W3C home > Mailing lists > Public > www-validator@w3.org > January 2007

Re: Some bug report on markup-validator

From: Rui del-Negro <w3validator@dvd-hq.info>
Date: Tue, 23 Jan 2007 23:14:56 -0000
To: www-validator@w3.org
Message-ID: <op.tmmqu6jejf0k3w@bigbang>

>> David Håsäther <hasather@gmail.com> wrote:
>> Making such a common character sequence (--), which is often used as
>> an ASCII alternative to a "long dash", illegal inside comments  
>> definitely doesn't help.
> The reason for this is that in SGML, a comment _declaration_ can contain  
> more than one comment (actually, zero or more).
> Example:
>    <!-- inside the first comment  --
>      -- inside the second comment -->

And how is that useful? What else would exist _outside_ the comments (but  
still _inside_ the comment declaration)?

If a "comment declaration" was defined as a single block (starting with  
<!-- and ending with -->), the example you gave would look and function in  
the same way, but any number of dashes would be perfectly legal at any  
point inside the comment, as long as they weren't immediately followed by  

And regardless of the (lack of) benefits from allowing "multiple comments  
inside one comment declaration", "--" is still a very poorly picked  
sequence, because it's something commonly used in "human" text, not just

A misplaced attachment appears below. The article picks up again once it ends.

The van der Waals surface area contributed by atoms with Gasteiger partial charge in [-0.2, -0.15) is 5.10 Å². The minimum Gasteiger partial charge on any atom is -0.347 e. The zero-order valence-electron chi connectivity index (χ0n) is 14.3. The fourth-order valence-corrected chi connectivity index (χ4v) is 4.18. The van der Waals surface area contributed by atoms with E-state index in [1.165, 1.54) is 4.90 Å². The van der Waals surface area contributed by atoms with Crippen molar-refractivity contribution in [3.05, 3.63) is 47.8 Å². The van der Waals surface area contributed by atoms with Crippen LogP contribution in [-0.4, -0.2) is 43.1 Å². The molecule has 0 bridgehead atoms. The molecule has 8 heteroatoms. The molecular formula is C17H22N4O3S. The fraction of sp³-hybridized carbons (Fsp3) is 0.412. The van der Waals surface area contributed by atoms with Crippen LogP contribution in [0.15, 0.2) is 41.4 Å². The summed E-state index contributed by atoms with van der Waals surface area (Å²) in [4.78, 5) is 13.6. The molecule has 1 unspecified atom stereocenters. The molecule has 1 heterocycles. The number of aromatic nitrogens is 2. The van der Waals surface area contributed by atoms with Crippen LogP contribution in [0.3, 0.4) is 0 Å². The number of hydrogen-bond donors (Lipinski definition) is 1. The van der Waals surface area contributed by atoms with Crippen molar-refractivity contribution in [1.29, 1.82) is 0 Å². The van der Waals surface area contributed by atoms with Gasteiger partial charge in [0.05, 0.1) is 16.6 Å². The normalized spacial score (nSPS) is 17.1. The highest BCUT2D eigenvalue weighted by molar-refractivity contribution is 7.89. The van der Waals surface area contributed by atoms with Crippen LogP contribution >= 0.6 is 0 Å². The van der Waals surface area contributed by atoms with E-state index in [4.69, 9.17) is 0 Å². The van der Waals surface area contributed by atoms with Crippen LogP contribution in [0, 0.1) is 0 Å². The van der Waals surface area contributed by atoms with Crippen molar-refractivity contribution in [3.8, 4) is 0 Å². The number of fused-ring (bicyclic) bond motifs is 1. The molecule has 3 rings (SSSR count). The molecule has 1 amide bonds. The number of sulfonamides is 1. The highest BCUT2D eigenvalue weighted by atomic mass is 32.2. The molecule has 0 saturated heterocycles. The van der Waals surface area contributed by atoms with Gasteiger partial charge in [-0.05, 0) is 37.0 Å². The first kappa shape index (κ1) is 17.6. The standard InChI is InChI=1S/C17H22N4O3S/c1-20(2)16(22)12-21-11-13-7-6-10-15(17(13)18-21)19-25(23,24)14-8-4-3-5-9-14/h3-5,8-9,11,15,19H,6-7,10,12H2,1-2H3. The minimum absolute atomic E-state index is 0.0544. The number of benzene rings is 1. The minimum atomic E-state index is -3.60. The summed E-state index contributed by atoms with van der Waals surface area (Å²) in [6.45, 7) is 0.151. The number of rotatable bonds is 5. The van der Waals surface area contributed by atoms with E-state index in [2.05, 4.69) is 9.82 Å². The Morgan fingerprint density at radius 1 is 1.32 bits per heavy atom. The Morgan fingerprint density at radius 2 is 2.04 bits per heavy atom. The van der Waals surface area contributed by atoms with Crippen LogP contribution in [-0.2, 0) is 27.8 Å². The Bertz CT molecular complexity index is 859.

as a replacement for a long dash, but also as a separator (ex., it's  
common to see comments in C / PHP / etc. that look like this: "//  
--------------------"). But you can't do the same in SGML (unless you make  
sure the number of dashes is a multiple of four).

Finally, using exactly the same sequence to _start_ and _end_ a comment  
("--" in both cases) seems like another shot in the foot.

I'm not saying that's not the way SGML behaves, I'm just saying it's a  
stupid way to behave, for the three reasons mentioned above.

I can't say it's ever caused me any problems (I rarely use HTML comment  
blocks; most of my pages are generated by some script, so I put the  
comments there), but Jiku's example is a glaring one. If you have, in your  
code, a link (or any reference) to "http://i--i.com/", you can't comment  
out that section of the markup. The same goes for any text where that  
sequence (--) appears as part of the actual page. You comment out a  
section (to see what the page looks like without it), and you've just  
created invalid code.

I remember that back in the late 90s there were some initiatives to  
correct this in XML, and I had assumed that (in XHTML), everything between  
<!-- and --> was assumed to be part of one comment. Guess not.

Received on Tuesday, 23 January 2007 23:15:13 UTC

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